An international research consortium, which includes the International Research Center for Nanophotonics and Metamaterials, joined the top 25 centers that won the Horizon 2020 grant.
St. Petersburg researchers in alliance with Fresnel institute in Marseille, the NeuroSpin center, Center for Magnetic Resonance in Biology and Medicine (CRMBM), the Research Center at Utrecht University, Aalto University and other partners, are going to work on development of MRI. During four years they plan to create ready-to-use equipment based on this new principle that will be more effective and fast.
The main aim of the researchers is to create a an MRI scanner of the new generation by 2020, which will have new imaging characteristics and will take less time for scanning.
Currently it is possible to provide scanning of a human body with increased resolution by using ultra-high-field scanners whose magnetic field strength starts from 7 Tesla. As of now, only several centers from all over the world have such MRI scanners. They are used for research purposes as opposed to medical ones due to the rules against using them at hospitals and health care centers in Russia and Europe. These scanners can overheat a human body, which consumes electromagnetic radiation. Apart from that, the images made by these devices, are not homogenous as those made by clinical scanners with 1.5 Tesla.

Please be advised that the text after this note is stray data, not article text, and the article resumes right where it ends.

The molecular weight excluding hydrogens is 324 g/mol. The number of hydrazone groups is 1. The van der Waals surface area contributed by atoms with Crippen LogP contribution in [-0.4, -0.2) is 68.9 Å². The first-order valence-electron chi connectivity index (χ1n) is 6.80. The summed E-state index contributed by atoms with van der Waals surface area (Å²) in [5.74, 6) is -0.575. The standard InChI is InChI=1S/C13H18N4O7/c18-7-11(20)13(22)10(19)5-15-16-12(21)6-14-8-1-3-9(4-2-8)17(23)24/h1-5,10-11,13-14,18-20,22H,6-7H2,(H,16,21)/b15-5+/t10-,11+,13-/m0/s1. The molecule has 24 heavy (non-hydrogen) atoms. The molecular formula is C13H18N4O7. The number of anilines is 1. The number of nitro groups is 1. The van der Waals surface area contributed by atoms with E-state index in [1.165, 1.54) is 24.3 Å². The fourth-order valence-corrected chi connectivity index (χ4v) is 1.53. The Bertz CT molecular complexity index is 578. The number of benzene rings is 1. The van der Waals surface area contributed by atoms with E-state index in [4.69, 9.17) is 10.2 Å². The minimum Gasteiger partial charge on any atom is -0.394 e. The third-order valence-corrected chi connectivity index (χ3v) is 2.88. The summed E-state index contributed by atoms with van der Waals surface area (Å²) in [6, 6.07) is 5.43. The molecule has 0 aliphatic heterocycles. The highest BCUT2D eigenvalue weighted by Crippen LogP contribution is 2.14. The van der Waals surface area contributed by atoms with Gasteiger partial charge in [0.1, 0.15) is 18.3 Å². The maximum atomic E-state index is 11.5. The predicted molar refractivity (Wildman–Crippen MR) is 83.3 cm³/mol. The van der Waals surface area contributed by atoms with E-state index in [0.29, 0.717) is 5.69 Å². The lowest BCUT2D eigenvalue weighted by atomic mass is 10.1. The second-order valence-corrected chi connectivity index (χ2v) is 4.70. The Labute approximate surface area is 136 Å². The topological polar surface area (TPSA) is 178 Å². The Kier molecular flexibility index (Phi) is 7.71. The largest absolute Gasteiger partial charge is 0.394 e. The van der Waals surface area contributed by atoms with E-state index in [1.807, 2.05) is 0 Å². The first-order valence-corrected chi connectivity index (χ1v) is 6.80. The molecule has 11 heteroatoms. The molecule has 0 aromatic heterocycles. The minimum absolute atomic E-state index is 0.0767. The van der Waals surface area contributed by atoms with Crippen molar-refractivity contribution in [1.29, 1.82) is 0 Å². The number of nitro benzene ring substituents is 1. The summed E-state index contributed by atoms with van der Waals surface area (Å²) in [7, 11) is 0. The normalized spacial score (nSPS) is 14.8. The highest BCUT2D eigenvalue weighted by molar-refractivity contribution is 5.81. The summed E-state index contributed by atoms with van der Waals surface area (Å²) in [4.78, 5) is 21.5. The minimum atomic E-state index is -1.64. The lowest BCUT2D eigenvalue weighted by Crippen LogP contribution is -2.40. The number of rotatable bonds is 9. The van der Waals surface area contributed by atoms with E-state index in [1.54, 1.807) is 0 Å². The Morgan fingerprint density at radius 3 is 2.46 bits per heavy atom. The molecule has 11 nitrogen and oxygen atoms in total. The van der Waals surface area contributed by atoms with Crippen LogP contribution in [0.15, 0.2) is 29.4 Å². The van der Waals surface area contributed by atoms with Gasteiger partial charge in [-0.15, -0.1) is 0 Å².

Furthermore, ultra-high-field scanners are expensive: the process of superconducting magnet cooling requires reducing helium temperature up to the cryogenic rate. These procedures are too difficult for any medical staff.
According to evaluations of the consortium and the International Center for Nanophotonics and Metamaterials, these problems can be solved by application of metamaterials.